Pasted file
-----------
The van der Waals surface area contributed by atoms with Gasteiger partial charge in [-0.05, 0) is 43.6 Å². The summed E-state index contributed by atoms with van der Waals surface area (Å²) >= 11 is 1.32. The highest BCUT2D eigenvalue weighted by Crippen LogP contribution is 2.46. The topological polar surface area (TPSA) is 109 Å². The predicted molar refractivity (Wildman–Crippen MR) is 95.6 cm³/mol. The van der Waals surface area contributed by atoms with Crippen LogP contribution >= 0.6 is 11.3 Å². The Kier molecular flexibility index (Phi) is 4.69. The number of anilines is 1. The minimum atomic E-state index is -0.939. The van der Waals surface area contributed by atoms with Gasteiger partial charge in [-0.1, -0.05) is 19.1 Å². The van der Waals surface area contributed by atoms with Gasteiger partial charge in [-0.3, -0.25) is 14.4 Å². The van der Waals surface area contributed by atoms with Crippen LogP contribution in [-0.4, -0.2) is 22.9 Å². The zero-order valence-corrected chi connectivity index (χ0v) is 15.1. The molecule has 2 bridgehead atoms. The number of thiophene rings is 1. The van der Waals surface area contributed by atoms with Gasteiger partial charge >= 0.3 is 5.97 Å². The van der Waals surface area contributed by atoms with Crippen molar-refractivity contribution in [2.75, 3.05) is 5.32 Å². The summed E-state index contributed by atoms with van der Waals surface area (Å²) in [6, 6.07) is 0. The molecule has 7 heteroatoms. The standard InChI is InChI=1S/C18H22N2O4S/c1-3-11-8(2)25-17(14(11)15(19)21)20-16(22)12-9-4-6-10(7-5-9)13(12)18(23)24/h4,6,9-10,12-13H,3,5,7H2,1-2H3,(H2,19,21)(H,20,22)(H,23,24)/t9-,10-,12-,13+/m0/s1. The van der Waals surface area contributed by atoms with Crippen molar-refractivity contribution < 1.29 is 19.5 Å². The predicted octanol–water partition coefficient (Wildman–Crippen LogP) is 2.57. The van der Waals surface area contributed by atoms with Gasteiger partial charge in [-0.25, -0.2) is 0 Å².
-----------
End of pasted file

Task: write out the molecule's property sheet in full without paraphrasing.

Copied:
The van der Waals surface area contributed by atoms with Gasteiger partial charge in [-0.05, 0) is 43.6 Å². The summed E-state index contributed by atoms with van der Waals surface area (Å²) >= 11 is 1.32. The highest BCUT2D eigenvalue weighted by Crippen LogP contribution is 2.46. The topological polar surface area (TPSA) is 109 Å². The predicted molar refractivity (Wildman–Crippen MR) is 95.6 cm³/mol. The van der Waals surface area contributed by atoms with Crippen LogP contribution >= 0.6 is 11.3 Å². The Kier molecular flexibility index (Phi) is 4.69. The number of anilines is 1. The minimum atomic E-state index is -0.939. The van der Waals surface area contributed by atoms with Gasteiger partial charge in [-0.1, -0.05) is 19.1 Å². The van der Waals surface area contributed by atoms with Gasteiger partial charge in [-0.3, -0.25) is 14.4 Å². The van der Waals surface area contributed by atoms with Crippen LogP contribution in [-0.4, -0.2) is 22.9 Å². The zero-order valence-corrected chi connectivity index (χ0v) is 15.1. The molecule has 2 bridgehead atoms. The number of thiophene rings is 1. The van der Waals surface area contributed by atoms with Gasteiger partial charge >= 0.3 is 5.97 Å². The van der Waals surface area contributed by atoms with Crippen molar-refractivity contribution in [2.75, 3.05) is 5.32 Å². The summed E-state index contributed by atoms with van der Waals surface area (Å²) in [6, 6.07) is 0. The molecule has 7 heteroatoms. The standard InChI is InChI=1S/C18H22N2O4S/c1-3-11-8(2)25-17(14(11)15(19)21)20-16(22)12-9-4-6-10(7-5-9)13(12)18(23)24/h4,6,9-10,12-13H,3,5,7H2,1-2H3,(H2,19,21)(H,20,22)(H,23,24)/t9-,10-,12-,13+/m0/s1. The van der Waals surface area contributed by atoms with Crippen molar-refractivity contribution < 1.29 is 19.5 Å². The predicted octanol–water partition coefficient (Wildman–Crippen LogP) is 2.57. The van der Waals surface area contributed by atoms with Gasteiger partial charge in [-0.25, -0.2) is 0 Å².